QSE settles higher on domestic institutions’ buying interests
November 04 2020 07:57 PM
The QSE's market capitalisation saw QR73mn, or 0.13%, jump yesterday to QR564.91bn, mainly owing to microcap segments.

The domestic institutions’ sustained buying interests on Wednesday drove the Qatar Stock Exchange further up 26 points.
The consumer goods and telecom counters witnessed higher than average demand as the 20-stock Qatar Index settled 0.27% higher at 9,726.95 points, although it touched an intraday high of 9,771 points.
The Gulf funds’ increased net buying and local retail investors’ lower selling pressure helped the bourse, whose year-to-date losses were at 6.95%. The foreign institutions’ weakened net profit booking pressure also helped lift the sentiments in the market, which saw about 49% of the traded constituents made gains to investors.
Market capitalisation saw QR73mn or 0.13% jump to QR564.91bn, mainly owing to microcap segments.
A total of 22,500 exchange traded funds (both Masraf Al Rayan sponsored QATR and Doha Bank sponsored QETF) valued together at QR167,609 changed hands across seven deals; while in the debt market, there was no trading of sovereign bonds and treasury bills.
Trade turnover and volumes were on the decline on the bourse, where the industrials and realty sectors together accounted for more than 65% of the total trading volume.
The Total Return Index rose 0.27% to 18,699.73 points, All Share Index by 0.18% to 3,008.3 points and Al Rayan Islamic Index (Price) by 0.27% to 2,238.51 points.
The consumer goods and services sector index gained 0.93%, telecom (0.32%), industrials (0.26%), transport (0.14%), banks and financial services (0.09%) and real estate (0.07%); while insurance declined 0.67%. Major movers included Dlala, Mesaieed Petrochemical Holding, Woqod, Qatari German Medical Devices, Commercial Bank, Inma Holding, Salam International Investment, Baladna, Qamco and Al Khaleej Takaful; even as Aamal Company, Vodafone Qatar, Widam Food, Qatar Islamic Insurance and Gulf International Services were among the losers.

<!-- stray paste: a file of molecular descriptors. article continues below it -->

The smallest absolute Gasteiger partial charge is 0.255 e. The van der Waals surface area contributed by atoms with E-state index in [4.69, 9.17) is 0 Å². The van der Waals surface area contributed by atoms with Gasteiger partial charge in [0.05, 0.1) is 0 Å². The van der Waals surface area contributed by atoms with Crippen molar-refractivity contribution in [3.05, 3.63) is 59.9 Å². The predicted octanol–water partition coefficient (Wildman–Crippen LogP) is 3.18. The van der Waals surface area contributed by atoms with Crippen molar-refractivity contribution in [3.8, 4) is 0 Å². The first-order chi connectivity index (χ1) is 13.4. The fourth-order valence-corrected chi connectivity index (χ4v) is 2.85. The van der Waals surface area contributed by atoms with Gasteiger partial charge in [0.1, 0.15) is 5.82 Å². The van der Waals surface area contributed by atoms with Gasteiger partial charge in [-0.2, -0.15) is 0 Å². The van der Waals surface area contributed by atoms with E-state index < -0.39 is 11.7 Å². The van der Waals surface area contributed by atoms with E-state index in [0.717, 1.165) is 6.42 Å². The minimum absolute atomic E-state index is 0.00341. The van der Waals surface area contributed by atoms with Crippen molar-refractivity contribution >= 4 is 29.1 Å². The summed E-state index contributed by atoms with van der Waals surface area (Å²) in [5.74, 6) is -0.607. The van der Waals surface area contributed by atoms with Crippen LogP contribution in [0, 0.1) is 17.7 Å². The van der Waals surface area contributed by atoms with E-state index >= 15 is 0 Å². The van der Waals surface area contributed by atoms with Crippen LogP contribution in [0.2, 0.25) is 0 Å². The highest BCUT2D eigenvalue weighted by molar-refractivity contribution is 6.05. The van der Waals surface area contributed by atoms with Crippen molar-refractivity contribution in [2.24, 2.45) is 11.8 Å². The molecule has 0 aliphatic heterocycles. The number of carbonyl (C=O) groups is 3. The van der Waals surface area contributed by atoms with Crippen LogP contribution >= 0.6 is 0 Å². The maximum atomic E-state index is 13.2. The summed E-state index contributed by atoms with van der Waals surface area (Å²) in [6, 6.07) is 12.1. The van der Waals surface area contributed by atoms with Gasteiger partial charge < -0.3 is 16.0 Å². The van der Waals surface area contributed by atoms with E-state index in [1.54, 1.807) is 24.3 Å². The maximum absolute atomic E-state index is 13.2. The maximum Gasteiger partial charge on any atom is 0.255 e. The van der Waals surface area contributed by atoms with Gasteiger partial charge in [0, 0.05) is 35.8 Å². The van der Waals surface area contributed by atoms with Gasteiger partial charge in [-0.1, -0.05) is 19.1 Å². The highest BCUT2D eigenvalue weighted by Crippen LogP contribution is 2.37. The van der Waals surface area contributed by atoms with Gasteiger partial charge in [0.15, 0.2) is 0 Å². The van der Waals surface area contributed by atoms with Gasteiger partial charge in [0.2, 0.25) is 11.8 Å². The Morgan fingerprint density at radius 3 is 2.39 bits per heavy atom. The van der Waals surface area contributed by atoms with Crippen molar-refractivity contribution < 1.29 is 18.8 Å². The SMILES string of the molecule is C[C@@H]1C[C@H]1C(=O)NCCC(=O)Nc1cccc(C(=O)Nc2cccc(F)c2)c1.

Domestic funds’ net buying increased considerably to QR19.94mn compared to QR10.21mn on November 3.
The Gulf institutions’ net buying grew perceptibly to QR2.49mn against QR1mn the previous day.
The Gulf individuals were net buyers to the tune of QR0.14mn compared with net sellers of QR0.31mn on Tuesday.
Foreign institutions’ net selling decreased notably to QR13.68mn against QR15.2mn on November 3.
Local individuals’ net selling declined marginally to QR3.64mn compared to QR4.61mn the previous day.
However, the Arab individuals turned net sellers to the extent of QR3.24mn against net buyers of QR2.53mn on Tuesday.
Foreign individuals were net profit takers to the tune of QR2.04mn compared with net buyers of QR6.45mn on November 3.
The Arab funds continued to have no major exposure.
Total trade volumes fell 19% to 200.12mn shares, value by 27% to QR279.67mn and transactions by 29% to 7,031.
The transport sector’s trade volume plummeted 57% to 3.02mn equities, value by 59% to QR9.7mn and deals by 64% to 296.
The telecom sector reported 55% plunge in trade volume to 4.06mn stocks, 32% in value to QR10.98mn and 22% in transactions to 417.
The banks and financial services sector’s trade volume tanked 36% to 25.21mn shares, value by 45% to QR78.09mn and deals by 39% to 1,744.
There was 25% shrinkage in the real estate sector’s trade volume to 43.18mn equities, 20% in value to QR59.43mn and 18% in transactions to 1,466.
The industrials sector’s trade volume shrank 15% to 87.45mn stocks, value by 19% to QR72.15mn and deals by 28% to 1,900.
However, the insurance sector saw 55% surge in trade volume to 4.82mn shares, 60% in value to QR9.96mn and 18% in transactions to 205.
The consumer goods and services sector’s trade volume shot up 20% to 32.38mn equities and value by 22% to QR39.36mn; whereas deals were down 9% to 1,003.

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